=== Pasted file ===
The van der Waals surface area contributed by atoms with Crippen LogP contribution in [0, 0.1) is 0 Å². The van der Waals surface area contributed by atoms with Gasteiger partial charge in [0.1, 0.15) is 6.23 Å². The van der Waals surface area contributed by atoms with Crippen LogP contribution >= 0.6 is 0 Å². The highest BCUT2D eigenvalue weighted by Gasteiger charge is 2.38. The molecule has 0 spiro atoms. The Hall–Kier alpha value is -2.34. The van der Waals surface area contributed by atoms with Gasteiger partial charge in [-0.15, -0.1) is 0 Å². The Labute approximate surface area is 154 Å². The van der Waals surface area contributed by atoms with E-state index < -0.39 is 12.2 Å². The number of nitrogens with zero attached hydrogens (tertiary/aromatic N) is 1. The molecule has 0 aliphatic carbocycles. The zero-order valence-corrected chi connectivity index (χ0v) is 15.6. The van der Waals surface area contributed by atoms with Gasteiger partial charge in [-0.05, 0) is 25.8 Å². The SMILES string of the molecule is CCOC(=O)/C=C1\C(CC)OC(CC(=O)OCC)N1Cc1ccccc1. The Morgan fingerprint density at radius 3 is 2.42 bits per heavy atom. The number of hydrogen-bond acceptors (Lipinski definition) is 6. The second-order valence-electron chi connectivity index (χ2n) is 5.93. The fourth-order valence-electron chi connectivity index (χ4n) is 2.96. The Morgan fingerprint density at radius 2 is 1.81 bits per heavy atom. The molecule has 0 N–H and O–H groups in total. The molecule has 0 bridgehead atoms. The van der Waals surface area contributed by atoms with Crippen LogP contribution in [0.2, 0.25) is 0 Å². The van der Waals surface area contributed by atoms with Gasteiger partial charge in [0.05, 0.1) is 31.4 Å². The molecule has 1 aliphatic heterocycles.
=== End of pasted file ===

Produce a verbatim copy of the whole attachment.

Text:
The van der Waals surface area contributed by atoms with Crippen LogP contribution in [0, 0.1) is 0 Å². The van der Waals surface area contributed by atoms with Gasteiger partial charge in [0.1, 0.15) is 6.23 Å². The van der Waals surface area contributed by atoms with Crippen LogP contribution >= 0.6 is 0 Å². The highest BCUT2D eigenvalue weighted by Gasteiger charge is 2.38. The molecule has 0 spiro atoms. The Hall–Kier alpha value is -2.34. The van der Waals surface area contributed by atoms with Gasteiger partial charge in [-0.15, -0.1) is 0 Å². The Labute approximate surface area is 154 Å². The van der Waals surface area contributed by atoms with E-state index < -0.39 is 12.2 Å². The number of nitrogens with zero attached hydrogens (tertiary/aromatic N) is 1. The molecule has 0 aliphatic carbocycles. The zero-order valence-corrected chi connectivity index (χ0v) is 15.6. The van der Waals surface area contributed by atoms with Gasteiger partial charge in [-0.05, 0) is 25.8 Å². The SMILES string of the molecule is CCOC(=O)/C=C1\C(CC)OC(CC(=O)OCC)N1Cc1ccccc1. The Morgan fingerprint density at radius 3 is 2.42 bits per heavy atom. The number of hydrogen-bond acceptors (Lipinski definition) is 6. The second-order valence-electron chi connectivity index (χ2n) is 5.93. The fourth-order valence-electron chi connectivity index (χ4n) is 2.96. The Morgan fingerprint density at radius 2 is 1.81 bits per heavy atom. The molecule has 0 N–H and O–H groups in total. The molecule has 0 bridgehead atoms. The van der Waals surface area contributed by atoms with Crippen LogP contribution in [0.2, 0.25) is 0 Å². The van der Waals surface area contributed by atoms with Gasteiger partial charge in [0.05, 0.1) is 31.4 Å². The molecule has 1 aliphatic heterocycles.